Your next question comes from Michael Turits from KeyBanc Capital Markets.
Best to Brian, of course, and great quarter. I wanted to come back to where Brian Peterson started on macro. And I know you said that the demand continued from last half into this quarter. But has there been any shift in what customers want to invest in and do as we went from them just reacting to work from home last year to now we have worked from home plus back to the office and potentially a longer investment framework? So any changes we've moved into '21 and what they're doing?
Yes. I can start on this one, and then I'll let Dharmesh or Kate chime in if there's other points. I'd say in terms of where our customers are focused on, their priorities presence, getting started with the digital presence that they do have a digital presence, making sure that the entire customer experience all the way from website marketing to sales is completely digitized. And a lot of the work that maybe needs to happen is kind of modernizing CRM. It's not -- the shift of going from just all kinds of marketing to digital marketing, the shift going to inside sales. The shift to having a very clean tech approach for customer service. That is the big shift and we see customers in all stages of maturity and they're kind of leaning in. That's where we see the prioritization as well as the demand.
Your next question comes from Kirk Materne from Evercore ISI. .
Yes. Glad to hear Brian is doing well, and he's still very much in charge of the hold music before the earnings call. So I'm glad to hear his influence on that front. Maybe Yamini, could you talk a little bit more about the partnering opportunity. For a long time businesses that's focused on the SMB area didn't -- or midsized area didn't attract a whole lot of partners to that. There was just never enough work for them. It seems as you've expanded your product platform. You're now big enough, you have enough influence with your customers that the partners are coming in. And I was just kind of curious how that adds up to them influencing your pipeline, your close rates, obviously, you're landing with more multiproduct deals at the outset. So I was just wondering if you could add a little bit more color around how things are going on the partnering side.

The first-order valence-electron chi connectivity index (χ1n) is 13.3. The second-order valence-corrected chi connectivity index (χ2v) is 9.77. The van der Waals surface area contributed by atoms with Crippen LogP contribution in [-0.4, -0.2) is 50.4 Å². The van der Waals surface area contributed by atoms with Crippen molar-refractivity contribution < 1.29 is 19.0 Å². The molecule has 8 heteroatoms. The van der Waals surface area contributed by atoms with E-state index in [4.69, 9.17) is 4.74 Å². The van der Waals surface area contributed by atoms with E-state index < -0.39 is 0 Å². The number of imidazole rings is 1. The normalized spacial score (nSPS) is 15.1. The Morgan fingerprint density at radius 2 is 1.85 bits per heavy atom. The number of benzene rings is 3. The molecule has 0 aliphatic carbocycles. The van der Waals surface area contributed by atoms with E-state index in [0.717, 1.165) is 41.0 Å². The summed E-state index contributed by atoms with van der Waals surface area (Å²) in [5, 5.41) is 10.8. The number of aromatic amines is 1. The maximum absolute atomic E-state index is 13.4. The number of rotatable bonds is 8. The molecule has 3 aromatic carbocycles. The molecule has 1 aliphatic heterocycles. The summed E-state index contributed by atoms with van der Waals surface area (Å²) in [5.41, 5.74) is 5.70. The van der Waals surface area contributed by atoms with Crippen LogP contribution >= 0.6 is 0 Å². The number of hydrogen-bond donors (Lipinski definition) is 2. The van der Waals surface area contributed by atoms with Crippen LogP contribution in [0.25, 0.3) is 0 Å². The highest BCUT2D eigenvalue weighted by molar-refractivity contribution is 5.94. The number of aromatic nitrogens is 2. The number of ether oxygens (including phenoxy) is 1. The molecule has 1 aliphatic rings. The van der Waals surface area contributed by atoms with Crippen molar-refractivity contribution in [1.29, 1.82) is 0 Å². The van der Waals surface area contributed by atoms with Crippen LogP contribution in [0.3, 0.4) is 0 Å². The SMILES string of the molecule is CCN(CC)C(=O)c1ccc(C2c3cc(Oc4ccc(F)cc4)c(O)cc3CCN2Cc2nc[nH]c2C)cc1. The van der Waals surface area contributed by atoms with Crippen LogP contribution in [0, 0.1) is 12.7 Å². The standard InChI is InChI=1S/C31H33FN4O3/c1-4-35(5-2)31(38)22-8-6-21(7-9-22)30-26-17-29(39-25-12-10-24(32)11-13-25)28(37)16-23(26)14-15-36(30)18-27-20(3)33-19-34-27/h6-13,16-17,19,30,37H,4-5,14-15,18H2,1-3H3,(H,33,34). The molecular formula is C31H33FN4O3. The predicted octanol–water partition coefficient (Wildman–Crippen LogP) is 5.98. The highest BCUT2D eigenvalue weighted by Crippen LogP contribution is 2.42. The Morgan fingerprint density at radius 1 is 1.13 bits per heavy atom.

Yes. Thanks, Kirk. Brian, definitely controls a lot of our music interest here so it to continuem Yes in terms of our partners historically we have lot of smaller marketing agencies kind of services they are providing but partner channel is really diversifying kind of building on the expertise. As you heard me say in the opening remarks, the partner opportunity over the next two years is really huge, nearly $12 billion by 2024. And if you look at our product portfolio expanding, we would see there's tremendous opportunity for our partners to drive breadth of services to our customers, more integrations, more complex implementations and more breadth of services. And so this year, we've really focused our attention to our partner channel on a couple of different fronts. One, making sure that they're supporting in them in their diversification and building up their expertise because when they do really well, our customers get tremendous value. They engage with customers, they get so much value. So it's a win for customers, win for partners and win for HubSpot. And then we're also investing heavily to make sure that the direct team and the partner team are working well together. Traditionally, it's always been, hey, can you bring us in earlier when you're seeing the right kinds of opportunities. And our direct team is now engaged. They're bringing them in earlier. We're seeing a lot of traction. And when that happens, There's a lot of information sharing about what's right for the customer that happens between the direct team and the partner team. And so a lot of goodness in terms of how the partners are engaging with our customers as well as with internally.